"...at twenty-five minutes past four o'clock, A. M., the circle of batteries with which the grim fortress of Fort Sumter is beleaguered opened fire. The outline of this great volcanic crater was illuminated with a line of twinkling lights; the clustering shells illuminated the sky above it; the balls clattered thick as hail upon its sides..."
Despite having 60 guns at his disposal, Anderson was only able to use a handful of those because of his small force and inadequate supply of ammunition. He held his fire until daybreak, but then his men began to return fire:
"The firing now began in good earnest. The curling white smoke hung above the angry pieces of friend and foe, and the jarring boom rolled at regular intervals on the anxious car. The atmosphere was charged with the smell of villainous saltpetre, and as if in sympathy with the melancholy scene, the sky was covered with heavy clouds, and everything wore a sombre aspect."
The relief fleet began to arrive throughout the first day of the bombardment, but due to the furious artillery fire, they were unable to land any supplies. Another attempt was made, under cover of darkness, to carry supplies to the fort aboard small boats; but they turned back due to heavy seas.
On the second day of the Battle of Fort Sumter, Saturday April 13, the bombardment continued as, "The batteries continued at regular intervals to belch iron vengeance..."
The US Navy ships took no part in the fighting, and made no attempt to aid the garrison at Fort Sumter, despite the fact that they were in obvious distress.
On several occasions, small fires had started in the fort, but the garrison had been able to put them all out. Finally, by mid-day most of the wooden structures in the fort were burning and there was no hope of putting them out. One of Anderson's officers described the conditions:
"One-fifth of the fort was on fire, and the wind drove the smoke in dense masses into the angle where we had all taken refuge. It seemed impossible to escape suffocation."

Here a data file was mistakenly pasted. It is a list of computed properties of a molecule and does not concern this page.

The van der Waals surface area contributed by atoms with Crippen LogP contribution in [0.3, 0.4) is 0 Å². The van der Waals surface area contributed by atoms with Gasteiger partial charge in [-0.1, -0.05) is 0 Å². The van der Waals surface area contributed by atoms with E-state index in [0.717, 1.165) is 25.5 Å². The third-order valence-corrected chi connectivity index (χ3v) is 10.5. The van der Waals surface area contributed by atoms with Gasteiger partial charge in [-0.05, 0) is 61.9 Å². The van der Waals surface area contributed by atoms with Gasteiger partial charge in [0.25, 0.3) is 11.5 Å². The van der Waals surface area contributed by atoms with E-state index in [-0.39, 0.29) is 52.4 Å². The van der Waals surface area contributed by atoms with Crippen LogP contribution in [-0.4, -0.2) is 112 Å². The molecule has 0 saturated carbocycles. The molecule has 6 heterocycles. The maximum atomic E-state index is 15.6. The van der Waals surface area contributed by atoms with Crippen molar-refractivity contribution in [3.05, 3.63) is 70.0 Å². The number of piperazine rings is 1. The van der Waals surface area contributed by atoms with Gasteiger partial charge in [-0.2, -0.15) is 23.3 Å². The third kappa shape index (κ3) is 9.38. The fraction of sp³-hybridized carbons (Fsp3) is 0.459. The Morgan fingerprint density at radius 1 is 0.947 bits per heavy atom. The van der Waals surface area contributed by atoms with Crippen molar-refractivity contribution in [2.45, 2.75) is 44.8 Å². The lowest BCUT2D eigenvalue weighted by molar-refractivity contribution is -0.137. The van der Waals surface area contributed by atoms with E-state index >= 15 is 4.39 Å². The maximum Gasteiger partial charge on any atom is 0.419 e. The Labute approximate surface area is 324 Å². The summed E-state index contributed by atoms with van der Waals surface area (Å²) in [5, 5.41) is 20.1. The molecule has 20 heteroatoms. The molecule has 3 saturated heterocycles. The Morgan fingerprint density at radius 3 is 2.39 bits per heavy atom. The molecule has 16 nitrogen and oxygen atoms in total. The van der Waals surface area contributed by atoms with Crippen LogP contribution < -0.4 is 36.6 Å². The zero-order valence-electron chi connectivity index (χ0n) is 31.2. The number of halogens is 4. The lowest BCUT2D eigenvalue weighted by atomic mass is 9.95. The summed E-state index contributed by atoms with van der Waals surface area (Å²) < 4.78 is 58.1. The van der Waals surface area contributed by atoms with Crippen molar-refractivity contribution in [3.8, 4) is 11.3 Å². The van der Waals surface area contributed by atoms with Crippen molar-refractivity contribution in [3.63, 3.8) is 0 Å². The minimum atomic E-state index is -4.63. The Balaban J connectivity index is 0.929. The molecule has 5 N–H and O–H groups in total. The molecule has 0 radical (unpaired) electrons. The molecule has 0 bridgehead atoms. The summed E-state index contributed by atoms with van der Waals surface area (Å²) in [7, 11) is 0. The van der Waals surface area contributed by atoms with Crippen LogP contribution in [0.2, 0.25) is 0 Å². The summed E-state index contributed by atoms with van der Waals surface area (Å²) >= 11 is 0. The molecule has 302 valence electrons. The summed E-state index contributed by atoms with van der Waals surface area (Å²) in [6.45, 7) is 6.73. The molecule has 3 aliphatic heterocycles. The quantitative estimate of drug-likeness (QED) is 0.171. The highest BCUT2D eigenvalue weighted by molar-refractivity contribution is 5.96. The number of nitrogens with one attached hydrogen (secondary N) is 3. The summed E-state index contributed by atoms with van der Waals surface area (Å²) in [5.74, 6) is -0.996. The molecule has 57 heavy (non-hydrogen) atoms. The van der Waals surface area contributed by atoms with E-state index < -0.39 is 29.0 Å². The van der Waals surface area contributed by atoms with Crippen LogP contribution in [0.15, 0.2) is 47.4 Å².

That afternoon, Anderson felt that he and his men had done enough to defend their honor, and he agreed to the following terms of surrender:
"That is - First affording all proper facilities for removing him and his command, together with company arms and property and all private property.
Secondly - That the Federal flag he had so long and so bravely defended should be saluted by the vanquished on taking it down.
Thirdly - That Anderson should be allowed to fix the time of surrender; to take place, however, some time during the ensuing day (Sunday.) "
The Battle of Fort Sumter was over, but the true impact of this event was yet to be felt...
Amazingly, no lives were lost on either side during the Battle of Fort Sumter. Unfortunately, such good fortune could not be expected to last for long...
On the afternoon of April 14, as Anderson was officially surrendering the fort, the Union forces began firing a 100 gun salute to the flag (left) as it was lowered. During the salute, some spare cartridges exploded, killing two Union soldiers and wounding four more. The salute was stopped after 50 guns, and Anderson and his men evacuated the fort.
Thus the Battle of Fort Sumter came to an end, but it was just the spark that lit the mighty fire of war. Sadly, many lives would be lost over the next four years, before the "mighty scourge " came to an end.
In February 1865, Union forces under General William T. Sherman took Charleston, and recaptured Fort Sumter. On April 14, 1865, the same flag (above) that had been taken down four years before, was raised over the fort during a celebration of its recapture.
In that celebration, we can see the importance with which the seemingly minor Battle of Fort Sumter was viewed, even as the Civil War was coming to a close.